Feature Stories 2024: Jessica Kittel PhD '24: Diving into discovery

SMAST PhD student Jessie Kittel
Feature Stories 2024: Jessica Kittel PhD '24: Diving into discovery
Jessica Kittel PhD '24: Diving into discovery

PhD student and 100-ton captain Jessica Kittel is using climate data to better understand fish stocks

"I got scuba certified at 15 years old. I was hooked as soon as I got underwater, and I've been in love with the ocean ever since." 

Jessica Kittel PhD '24 has sailed catamarans, tagged whales and sandbar sharks, and earned her 100-ton captain's license. Now, she's working on her PhD at UMass Dartmouth's School for Marine Science and Technology (SMAST) studying yellowtail flounder.  

Kittel grew up in Oregon when Keiko, the orca who starred in "Free Willy" and captured the attention of people worldwide, was housed at the Oregon Coast Aquarium.  After graduating from Oregon State University, Kittel moved to Maui where she worked in ecotourism sailing catamarans and leading snorkeling trips. She earned her master's degree in applied marine and fisheries ecology at the University of Aberdeen in Scotland before returning to Maui to study whales. Her goal of obtaining a PhD led her to SMAST.  


"After spending a year in the UK getting my master's degree in Scotland, I moved back to Maui and started working for the Hawaiian Islands Humpback Whale National Marine Sanctuary. It was an incredible experience. We tagged whales with a device that's like a Fitbit to track their movement patterns, energy expenditure, and other behaviors.  

"I also got my 100-ton captain's license, which required me to work 720 days at sea.  

"It was my life's goal to get a PhD, so I started in the Intercampus Marine Science (IMS) program at UMass Boston and worked at the New England Aquarium. One of the great things about the IMS program is that you can take classes at different UMass campuses. I signed up to take a few classes on stock assessment at the SMAST campus and fell in love with SMAST and stock assessment.  I switched advisors and joined Professor Steve Cadrin's lab researching yellowtail flounder." 

Jessie Kittel freediving in Maui
Jessie Kittel freediving in Maui

Tell us about your research. What's the question you're trying to answer? 

"Using data from Northeast Fisheries Science Center surveys, we're looking to incorporate climate and environmental data into stock assessment models to get more accurate projections for better management decisions. 

"Yellowtail flounder populations have dropped despite limitations on fishing. Fishing pressure is usually one of the main factors affecting the size of a fish stock, but that's not the case here. Previous assessments weren't accurately capturing the changes that were occurring. It was assumed that if fishing was limited or stopped, the yellowtail flounder population would bounce back. But that's not what we're seeing.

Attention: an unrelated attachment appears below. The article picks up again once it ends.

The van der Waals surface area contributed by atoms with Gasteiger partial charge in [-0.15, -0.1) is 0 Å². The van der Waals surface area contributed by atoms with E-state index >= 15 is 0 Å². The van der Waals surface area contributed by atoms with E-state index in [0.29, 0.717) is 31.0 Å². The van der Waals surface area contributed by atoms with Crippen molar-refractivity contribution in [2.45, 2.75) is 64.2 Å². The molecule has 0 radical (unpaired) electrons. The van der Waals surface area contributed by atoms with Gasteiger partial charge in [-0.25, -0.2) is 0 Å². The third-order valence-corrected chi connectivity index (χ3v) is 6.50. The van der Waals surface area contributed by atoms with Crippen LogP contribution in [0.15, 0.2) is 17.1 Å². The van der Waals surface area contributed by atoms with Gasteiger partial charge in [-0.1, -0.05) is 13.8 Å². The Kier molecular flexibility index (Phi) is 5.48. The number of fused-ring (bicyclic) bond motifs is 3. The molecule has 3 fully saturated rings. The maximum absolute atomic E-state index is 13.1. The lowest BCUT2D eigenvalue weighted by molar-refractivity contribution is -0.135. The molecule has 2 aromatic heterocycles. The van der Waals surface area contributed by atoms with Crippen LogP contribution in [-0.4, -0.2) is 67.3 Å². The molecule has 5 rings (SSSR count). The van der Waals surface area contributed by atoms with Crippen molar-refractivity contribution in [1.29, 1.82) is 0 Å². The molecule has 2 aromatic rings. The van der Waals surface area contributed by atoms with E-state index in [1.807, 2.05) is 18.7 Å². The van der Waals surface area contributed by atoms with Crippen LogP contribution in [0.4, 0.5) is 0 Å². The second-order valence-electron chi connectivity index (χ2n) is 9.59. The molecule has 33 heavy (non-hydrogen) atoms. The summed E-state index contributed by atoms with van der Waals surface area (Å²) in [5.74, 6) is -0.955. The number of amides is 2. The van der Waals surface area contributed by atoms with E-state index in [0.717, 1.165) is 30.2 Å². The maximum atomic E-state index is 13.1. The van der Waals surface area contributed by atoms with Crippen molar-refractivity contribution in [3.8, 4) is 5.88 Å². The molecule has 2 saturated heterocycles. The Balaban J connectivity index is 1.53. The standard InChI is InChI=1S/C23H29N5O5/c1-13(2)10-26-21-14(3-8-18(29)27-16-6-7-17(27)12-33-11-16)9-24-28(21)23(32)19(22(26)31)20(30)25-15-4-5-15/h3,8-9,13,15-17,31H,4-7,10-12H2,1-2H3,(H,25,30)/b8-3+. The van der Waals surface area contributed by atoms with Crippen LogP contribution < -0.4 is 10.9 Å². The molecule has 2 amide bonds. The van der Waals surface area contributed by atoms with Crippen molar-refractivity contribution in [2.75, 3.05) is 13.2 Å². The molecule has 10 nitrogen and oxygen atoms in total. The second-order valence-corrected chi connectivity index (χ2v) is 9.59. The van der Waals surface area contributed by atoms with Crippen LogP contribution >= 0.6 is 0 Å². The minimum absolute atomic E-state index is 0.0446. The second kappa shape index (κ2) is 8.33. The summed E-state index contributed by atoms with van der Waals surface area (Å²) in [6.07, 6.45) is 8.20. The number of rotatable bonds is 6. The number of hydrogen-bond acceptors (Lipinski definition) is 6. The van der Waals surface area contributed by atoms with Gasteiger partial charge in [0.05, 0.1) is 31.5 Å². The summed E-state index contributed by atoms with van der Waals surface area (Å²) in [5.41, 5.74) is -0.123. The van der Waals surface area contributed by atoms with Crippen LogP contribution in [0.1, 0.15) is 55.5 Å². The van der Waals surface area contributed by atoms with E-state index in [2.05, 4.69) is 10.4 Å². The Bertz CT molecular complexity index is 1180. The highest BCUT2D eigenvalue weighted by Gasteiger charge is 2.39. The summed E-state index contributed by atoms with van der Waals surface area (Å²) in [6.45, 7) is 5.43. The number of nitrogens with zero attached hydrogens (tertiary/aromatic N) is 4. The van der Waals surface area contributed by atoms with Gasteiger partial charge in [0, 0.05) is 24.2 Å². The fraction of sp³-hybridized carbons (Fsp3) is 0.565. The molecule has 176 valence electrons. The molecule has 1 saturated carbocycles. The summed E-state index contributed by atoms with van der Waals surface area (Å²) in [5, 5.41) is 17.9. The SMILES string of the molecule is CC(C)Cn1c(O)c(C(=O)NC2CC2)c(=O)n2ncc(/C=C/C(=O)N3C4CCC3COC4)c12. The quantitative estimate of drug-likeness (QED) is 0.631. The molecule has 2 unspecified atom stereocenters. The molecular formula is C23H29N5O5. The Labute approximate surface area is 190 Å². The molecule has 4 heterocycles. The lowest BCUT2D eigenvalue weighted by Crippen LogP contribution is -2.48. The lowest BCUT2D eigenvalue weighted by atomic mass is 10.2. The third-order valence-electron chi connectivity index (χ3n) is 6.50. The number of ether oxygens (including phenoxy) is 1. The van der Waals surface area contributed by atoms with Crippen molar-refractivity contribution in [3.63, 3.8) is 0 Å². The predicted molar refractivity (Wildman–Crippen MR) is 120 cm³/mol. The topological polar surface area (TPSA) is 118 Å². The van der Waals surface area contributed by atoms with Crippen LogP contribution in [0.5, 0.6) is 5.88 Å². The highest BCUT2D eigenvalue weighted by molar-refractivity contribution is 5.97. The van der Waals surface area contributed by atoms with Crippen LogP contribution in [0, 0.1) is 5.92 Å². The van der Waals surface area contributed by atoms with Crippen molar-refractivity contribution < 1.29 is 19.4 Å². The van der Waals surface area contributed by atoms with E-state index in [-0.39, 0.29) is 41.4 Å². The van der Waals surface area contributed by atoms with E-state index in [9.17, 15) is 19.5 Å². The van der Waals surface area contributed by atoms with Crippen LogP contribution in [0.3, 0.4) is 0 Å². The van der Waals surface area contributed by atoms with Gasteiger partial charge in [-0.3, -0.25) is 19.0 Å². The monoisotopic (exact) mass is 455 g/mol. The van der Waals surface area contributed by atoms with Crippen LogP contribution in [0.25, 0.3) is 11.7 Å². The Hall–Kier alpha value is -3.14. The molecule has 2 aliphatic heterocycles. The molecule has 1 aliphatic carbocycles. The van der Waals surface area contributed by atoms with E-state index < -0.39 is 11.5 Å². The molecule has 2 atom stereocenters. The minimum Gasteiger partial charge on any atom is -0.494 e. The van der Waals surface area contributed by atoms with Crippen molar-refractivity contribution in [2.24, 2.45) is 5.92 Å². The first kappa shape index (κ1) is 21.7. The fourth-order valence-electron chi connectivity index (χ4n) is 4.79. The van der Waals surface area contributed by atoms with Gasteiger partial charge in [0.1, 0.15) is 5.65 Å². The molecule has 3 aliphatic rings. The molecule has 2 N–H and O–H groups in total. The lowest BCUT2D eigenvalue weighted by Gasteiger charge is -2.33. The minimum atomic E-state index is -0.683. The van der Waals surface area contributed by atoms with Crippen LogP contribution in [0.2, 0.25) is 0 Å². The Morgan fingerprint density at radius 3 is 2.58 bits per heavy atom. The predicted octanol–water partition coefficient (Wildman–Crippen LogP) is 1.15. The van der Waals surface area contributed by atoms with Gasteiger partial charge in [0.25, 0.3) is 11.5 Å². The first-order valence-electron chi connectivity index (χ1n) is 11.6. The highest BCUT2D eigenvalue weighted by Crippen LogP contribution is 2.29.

"Yellowtail flounder are affected by temperature, and their habitat is experiencing temperature fluctuations due to climate change. We want to see if incorporating climate data into our assessments can give us a more accurate model for determining how many fish are in the stocks.  

"I enjoy this research topic because it's very actionable. I loved studying whales, but that work felt somewhat abstract. It was hard to see how our data would be used to make a difference in the present. The research we're producing now goes straight to decisionmakers and will have a direct influence on fishing communities."  

What's your favorite thing about SMAST? 

"I love SMAST. We have a great community here, and it's a very collegial environment. We often get together to talk about our work, or we'll all go out after a research seminar. And everyone here is obsessed with marine science so it's easy to make friends.  

"The faculty are truly amazing, too. I have a ton of support from my professors, Dean Kevin Stokesbury, Gavin Fay, and Alex Hanzel at the Northeast Fisheries Science Center. Students here are so fortunate to benefit from SMAST's connections with other scientists and institutions in the field.  

"I couldn't ask for a better advisor than Steve Cadrin. He is extremely supportive but offers just the right amount of autonomy. He is always there to help when we need it and truly does whatever he can to set us up for success. 

What advice would you give to someone considering graduate school for marine science? 

"Take advantage of all opportunities that come your way.  Ultimately, your level of experience will be more important than your GPA, because each opportunity will lead to something else. So, volunteer to help with other people's projects, seek out new experiences, and get out of your comfort zone. And get good at coding. It's becoming a requisite skill for the field, so try to learn at least one coding language. It will be a very useful skill and an attractive quality for grad school applications. 

"I would also add: the best advisor is going to be the one who shares your research interests and is generous with their time. Find someone who cares about your success and is invested in the work."